Friday, October 20, 2023

Johana Tablada Opens Cuba's Door

Cuba seeks to thaw Biden administration’s cold shoulder

"We are open and willing for more cooperation. We want to turn this relation into a relation not of aggression, but to a relation of respect, respect, cooperation. And also I don't think it's too much to ask the U.S. what they ask of every country: The United States will not even dream and Americans will not ever dream of another country intervening in their domestic affairs," said Johana Tablada.

Cuban officials are megaphoning their intent to open wide-ranging negotiations with the Biden administration amid persistent economic pain and growing emigration from the island.

The public relations offensive is a new tack for the communist government, frustrated with a stagnated bilateral relationship.

In a wide-ranging interview with The Hill at the Cuban Embassy in Washington, Tablada laid out the official Cuban perspective on U.S. attitudes toward the island and why their appeals for formal talks have been met with deaf ears.

“We always say, ‘OK, let’s talk about it seriously. Let’s put everything on the table with no exception.’ But it is very clear that the limit — in our opinion — is political will and electoral politics,” said Tablada.  

Cuba’s top priority is no secret: For the past three years, the island’s officials have publicly urged the Biden administration to remove the country from the State Department’s list of state sponsors of terrorism.

Cuba was included in the list in the waning days of the Trump administration, raising the bureaucratic and political barriers the Biden administration would have to overcome to return to the Obama administration’s policy of rapprochement.

So far, the Biden administration has shown no willingness to open that political can of worms.

But Cuban officials say inclusion on the list also bears political costs for the administration.

“It triggered, immediately, a disproportional flow of migrants to the U.S.,” said Tablada.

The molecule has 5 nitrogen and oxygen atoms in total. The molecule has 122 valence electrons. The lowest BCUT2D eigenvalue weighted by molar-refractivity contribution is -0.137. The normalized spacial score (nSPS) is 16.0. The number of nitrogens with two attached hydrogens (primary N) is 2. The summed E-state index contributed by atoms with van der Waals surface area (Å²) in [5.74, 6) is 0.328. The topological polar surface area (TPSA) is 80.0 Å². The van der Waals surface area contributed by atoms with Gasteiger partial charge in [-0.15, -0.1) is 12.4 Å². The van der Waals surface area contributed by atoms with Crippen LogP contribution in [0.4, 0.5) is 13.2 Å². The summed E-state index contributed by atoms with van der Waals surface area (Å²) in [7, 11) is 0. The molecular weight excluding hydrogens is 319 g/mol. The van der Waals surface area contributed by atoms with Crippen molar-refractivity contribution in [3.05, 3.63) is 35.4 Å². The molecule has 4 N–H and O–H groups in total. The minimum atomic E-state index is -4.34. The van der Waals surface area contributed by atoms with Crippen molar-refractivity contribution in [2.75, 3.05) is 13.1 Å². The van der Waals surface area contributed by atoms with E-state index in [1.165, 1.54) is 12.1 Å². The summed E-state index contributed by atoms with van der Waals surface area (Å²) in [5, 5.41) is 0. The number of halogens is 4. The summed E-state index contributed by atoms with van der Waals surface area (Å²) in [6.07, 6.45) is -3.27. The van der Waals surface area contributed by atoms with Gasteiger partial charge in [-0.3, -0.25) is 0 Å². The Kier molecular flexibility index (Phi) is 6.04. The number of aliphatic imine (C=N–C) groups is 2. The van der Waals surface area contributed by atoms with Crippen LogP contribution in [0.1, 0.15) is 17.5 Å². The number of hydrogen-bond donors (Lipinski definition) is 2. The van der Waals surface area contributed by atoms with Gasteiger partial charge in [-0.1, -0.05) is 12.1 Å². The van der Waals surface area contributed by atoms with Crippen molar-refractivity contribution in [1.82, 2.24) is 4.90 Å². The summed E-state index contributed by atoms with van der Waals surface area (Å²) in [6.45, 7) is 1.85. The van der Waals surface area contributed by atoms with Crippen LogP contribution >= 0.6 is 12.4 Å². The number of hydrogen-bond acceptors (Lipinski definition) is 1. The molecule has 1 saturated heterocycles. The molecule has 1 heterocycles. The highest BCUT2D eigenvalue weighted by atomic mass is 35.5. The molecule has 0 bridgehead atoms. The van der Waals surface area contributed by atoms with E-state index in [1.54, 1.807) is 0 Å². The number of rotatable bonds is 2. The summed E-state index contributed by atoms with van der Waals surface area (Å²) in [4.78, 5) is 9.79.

She said including Cuba on the list also hurt the country’s social services network and is “a discredit to the commitment of the United States to fight terrorism,” given existing cooperation between Washington and Havana on law enforcement and terrorism.  

The Hill has reached out to the Biden administration for comment.

While the Trump administration’s Cuba policy was intended to reverse the Obama administration’s rapprochement, it only pulled the trigger on the terrorism list 10 days before President Biden took office.

“The inclusion of Cuba — fraudulent — in the terrorist list failed in its main object because the logic was the logic of [former Trump adviser] Mauricio Claver-Carone that the blockade is not working because it’s not perfect,” said Tablada.  

“So if you twisted and twisted enough to make the economic siege and financial siege perfect, the Cuban economy will collapse.”

The Cuban economy took a hit — on top of preexisting economic troubles — especially as foreign banks withdrew from the island rather than risk U.S. sanctions. The economic collapse did play a part in triggering massive protests on July 11, 2021, which Cuban officials say were allowed to take place, though international observers such as Amnesty International say “authorities responded with repression and criminalization.”

The degree of repression and the nature of the protests — economic, political or both — are debated, but the aftermath of economic collapse is not.

“So they failed in toppling down the Cuban government, but they were very successful and effective in harming the Cuban population. Results: More than 200,000 people emigrated from Cuba in just one year,” said Tablada. 

Another factor in increased emigration from Cuba was the country’s reform two decades ago to liberalize who could get a passport in the country, essentially dropping Cold War-era restrictions on Cubans leaving the island.

“Since the 1960s the migratory issue has been highly politicized, so I think that the change occurred 20 years ago, precisely as a sign of maturity — because it was the right thing to do,” said Tablada.  

“And also because I think it was a sign of the many things that we’ve been changing in Cuba for the last 20 years as part of our national debate,” she added, pointing to other popular reforms on the island, including the 2022 referendum to legalize gay marriage.

But Cuba’s system of government has been, since 1959, a barrier for U.S. presidents — with the exception of former President Obama — to directly negotiate with the island.